I think the most challenging thing we faced after our trip was conveying how important water was to the everyday lives of the city’s inhabitants. In Venice, there were no roads for cars to run on, because there were no cars—everything was handled by boats. There were no gates in the rivers to make sure travel was simple. Even refrigerators and laundry machines were carried to houses on small boats before being loaded up on push carts. We had to carry all our equipment on a boat to our hotel, and then drag everything along bumpy stone paths. It was a new experience for all of us, and it gave us some slight culture shock. Yet I think it was things like these that gave Venice a unique artistic quality that was interesting to express in the game. If anyone from Venice were to play the game and actually relate with our depiction of the citizen’s daily lives, I’d be honored.

Be sure to go check out the blog post, a very interesting read!

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The latest blog post on the Platinum Games blog was translated over on NeoGAF and covers Damage Motion in Bayonetta 2. Here’s a summary:

  • Blog post comes from Takaaki Yamaguchi, lead motion designer for Bayonetta 2
  • Talks about what a Motion Designer does – Gives movement to anything in the game that requires motion
  • Important to make sure characters don’t look like they’re stumbling around, making sure the main character feels right, making enemy movement comprehensible etc.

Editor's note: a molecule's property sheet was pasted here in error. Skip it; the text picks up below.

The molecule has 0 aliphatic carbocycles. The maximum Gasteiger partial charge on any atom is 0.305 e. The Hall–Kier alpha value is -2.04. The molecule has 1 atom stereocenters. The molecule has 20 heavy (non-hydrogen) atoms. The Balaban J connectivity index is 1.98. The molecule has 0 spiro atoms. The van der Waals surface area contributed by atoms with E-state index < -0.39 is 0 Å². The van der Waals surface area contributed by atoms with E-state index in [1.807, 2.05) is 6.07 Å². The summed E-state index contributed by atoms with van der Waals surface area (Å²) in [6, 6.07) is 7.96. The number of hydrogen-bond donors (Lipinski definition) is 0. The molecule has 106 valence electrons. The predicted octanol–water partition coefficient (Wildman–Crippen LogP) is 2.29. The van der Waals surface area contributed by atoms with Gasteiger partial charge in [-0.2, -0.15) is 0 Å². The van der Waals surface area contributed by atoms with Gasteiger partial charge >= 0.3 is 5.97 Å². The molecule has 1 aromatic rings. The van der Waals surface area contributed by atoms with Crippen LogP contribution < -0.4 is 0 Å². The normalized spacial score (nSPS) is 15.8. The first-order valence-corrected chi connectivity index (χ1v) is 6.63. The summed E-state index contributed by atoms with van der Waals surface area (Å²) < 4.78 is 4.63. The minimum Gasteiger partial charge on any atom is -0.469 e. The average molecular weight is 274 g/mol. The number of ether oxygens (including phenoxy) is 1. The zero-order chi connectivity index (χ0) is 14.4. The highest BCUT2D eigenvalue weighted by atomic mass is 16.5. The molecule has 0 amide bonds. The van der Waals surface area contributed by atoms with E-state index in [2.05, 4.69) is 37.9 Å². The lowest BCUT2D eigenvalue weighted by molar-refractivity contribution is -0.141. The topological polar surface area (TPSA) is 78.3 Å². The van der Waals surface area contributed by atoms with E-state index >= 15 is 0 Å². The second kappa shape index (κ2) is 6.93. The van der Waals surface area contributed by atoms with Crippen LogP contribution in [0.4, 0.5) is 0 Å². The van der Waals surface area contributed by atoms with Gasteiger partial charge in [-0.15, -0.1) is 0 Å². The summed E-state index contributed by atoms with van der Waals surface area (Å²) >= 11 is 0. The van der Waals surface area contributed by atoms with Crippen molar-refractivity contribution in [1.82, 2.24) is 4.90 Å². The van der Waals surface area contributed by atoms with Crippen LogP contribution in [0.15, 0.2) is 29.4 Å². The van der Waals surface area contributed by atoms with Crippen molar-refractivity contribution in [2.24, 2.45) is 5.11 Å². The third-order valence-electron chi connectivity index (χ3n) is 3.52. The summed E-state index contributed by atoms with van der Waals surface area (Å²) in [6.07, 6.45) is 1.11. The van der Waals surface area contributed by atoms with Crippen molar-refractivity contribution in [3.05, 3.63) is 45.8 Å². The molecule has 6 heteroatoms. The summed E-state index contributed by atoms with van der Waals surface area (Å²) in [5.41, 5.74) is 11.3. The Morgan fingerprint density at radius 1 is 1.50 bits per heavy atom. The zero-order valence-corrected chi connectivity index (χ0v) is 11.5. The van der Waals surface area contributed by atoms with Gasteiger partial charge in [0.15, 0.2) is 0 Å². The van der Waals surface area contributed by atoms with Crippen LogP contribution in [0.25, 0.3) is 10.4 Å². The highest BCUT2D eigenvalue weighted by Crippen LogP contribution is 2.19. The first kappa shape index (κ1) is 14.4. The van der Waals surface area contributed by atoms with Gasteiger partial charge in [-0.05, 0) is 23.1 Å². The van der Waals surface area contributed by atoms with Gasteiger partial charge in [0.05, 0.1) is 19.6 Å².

• Working on a sequel meant that everything from the original had to be carried over and if possible, made better
  • The motion when landing a deathblow is defined by the right reaction from an enemy and is absolutely crucial in an action game
  • If not done properly, the sense of satisfaction is incredibly deflated

If you’d like to see what Yamaguchi is talking about in action, check out the videos on the blog post.

Nintendo has opened the official European website for Bayonetta 2. You can find it here. There’s the usual stuff to check out – gameplay information, screenshots, and more.

The latest post over on the Platinum Games blog comes from the concept artist responsible for the designs of Bayonetta and Jeanne in Bayonetta and Bayonetta 2, Mari Shimazaki. Shimazaki touches on a number of different topics relating to the characters’ design, such as the  the themes behind the character outfits and of course shows off a bit of concept art. Here’s an excerpt:

Bayonetta’s overall theme this time is “Solid.”

She’s still wearing black, and I think her shorter hair gives her a generally more masculine look. While her design in the last game focused on curves, this time we see more straight lines. All of her accessories follow this, except her glasses, which I gave a slightly softer design.

Go check out the full post here, well worth a read

There’s been a bit of confusion surrounding how Nintendo will be distributing Bayonetta 1 when Bayonetta 2 releases. We initially heard that this offer would only be available with retail copies in the states, though it was later clarified that the eShop release is also included.

And yesterday, Nintendo revealed that Bayonetta 2 would indeed ship with a separate disc in Japan. This seems to be the case in Europe as well.

Check out this excerpt from Amazon UK’s Bayonetta 2 listing:

Bayonetta comes packed in with the purchase of every retail packaged version of Bayonetta 2.

At this point, I have no clue what’s happening. Hopefully Nintendo will make things absolutely clear soon.